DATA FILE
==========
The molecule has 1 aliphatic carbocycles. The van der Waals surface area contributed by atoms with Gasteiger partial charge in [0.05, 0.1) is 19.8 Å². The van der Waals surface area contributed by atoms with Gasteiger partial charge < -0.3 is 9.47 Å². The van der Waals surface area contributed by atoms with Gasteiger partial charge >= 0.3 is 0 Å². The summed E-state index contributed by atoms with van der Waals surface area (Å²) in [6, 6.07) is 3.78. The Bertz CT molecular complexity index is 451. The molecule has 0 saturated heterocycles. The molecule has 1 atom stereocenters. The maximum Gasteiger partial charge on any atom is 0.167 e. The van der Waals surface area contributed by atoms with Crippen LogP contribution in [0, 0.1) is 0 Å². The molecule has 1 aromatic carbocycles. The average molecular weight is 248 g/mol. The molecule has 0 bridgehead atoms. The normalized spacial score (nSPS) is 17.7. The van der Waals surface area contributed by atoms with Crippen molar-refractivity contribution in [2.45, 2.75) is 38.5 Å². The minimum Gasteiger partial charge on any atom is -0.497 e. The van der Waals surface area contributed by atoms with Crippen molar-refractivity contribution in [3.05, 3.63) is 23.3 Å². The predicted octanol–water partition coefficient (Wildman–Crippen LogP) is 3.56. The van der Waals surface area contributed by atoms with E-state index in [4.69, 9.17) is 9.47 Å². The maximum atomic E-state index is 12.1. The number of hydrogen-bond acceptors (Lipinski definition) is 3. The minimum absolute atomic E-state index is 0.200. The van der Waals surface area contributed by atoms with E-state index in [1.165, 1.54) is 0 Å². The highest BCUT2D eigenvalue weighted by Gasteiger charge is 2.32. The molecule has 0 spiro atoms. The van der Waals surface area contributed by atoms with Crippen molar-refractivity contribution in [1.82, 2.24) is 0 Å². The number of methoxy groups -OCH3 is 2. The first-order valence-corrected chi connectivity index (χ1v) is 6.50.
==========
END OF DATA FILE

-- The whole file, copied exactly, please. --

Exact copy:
The molecule has 1 aliphatic carbocycles. The van der Waals surface area contributed by atoms with Gasteiger partial charge in [0.05, 0.1) is 19.8 Å². The van der Waals surface area contributed by atoms with Gasteiger partial charge < -0.3 is 9.47 Å². The van der Waals surface area contributed by atoms with Gasteiger partial charge >= 0.3 is 0 Å². The summed E-state index contributed by atoms with van der Waals surface area (Å²) in [6, 6.07) is 3.78. The Bertz CT molecular complexity index is 451. The molecule has 0 saturated heterocycles. The molecule has 1 atom stereocenters. The maximum Gasteiger partial charge on any atom is 0.167 e. The van der Waals surface area contributed by atoms with Crippen LogP contribution in [0, 0.1) is 0 Å². The molecule has 1 aromatic carbocycles. The average molecular weight is 248 g/mol. The molecule has 0 bridgehead atoms. The normalized spacial score (nSPS) is 17.7. The van der Waals surface area contributed by atoms with Crippen molar-refractivity contribution in [2.45, 2.75) is 38.5 Å². The minimum Gasteiger partial charge on any atom is -0.497 e. The van der Waals surface area contributed by atoms with Crippen molar-refractivity contribution in [3.05, 3.63) is 23.3 Å². The predicted octanol–water partition coefficient (Wildman–Crippen LogP) is 3.56. The van der Waals surface area contributed by atoms with E-state index in [4.69, 9.17) is 9.47 Å². The maximum atomic E-state index is 12.1. The number of hydrogen-bond acceptors (Lipinski definition) is 3. The minimum absolute atomic E-state index is 0.200. The van der Waals surface area contributed by atoms with E-state index in [1.165, 1.54) is 0 Å². The highest BCUT2D eigenvalue weighted by Gasteiger charge is 2.32. The molecule has 0 spiro atoms. The van der Waals surface area contributed by atoms with Crippen molar-refractivity contribution in [1.82, 2.24) is 0 Å². The number of methoxy groups -OCH3 is 2. The first-order valence-corrected chi connectivity index (χ1v) is 6.50.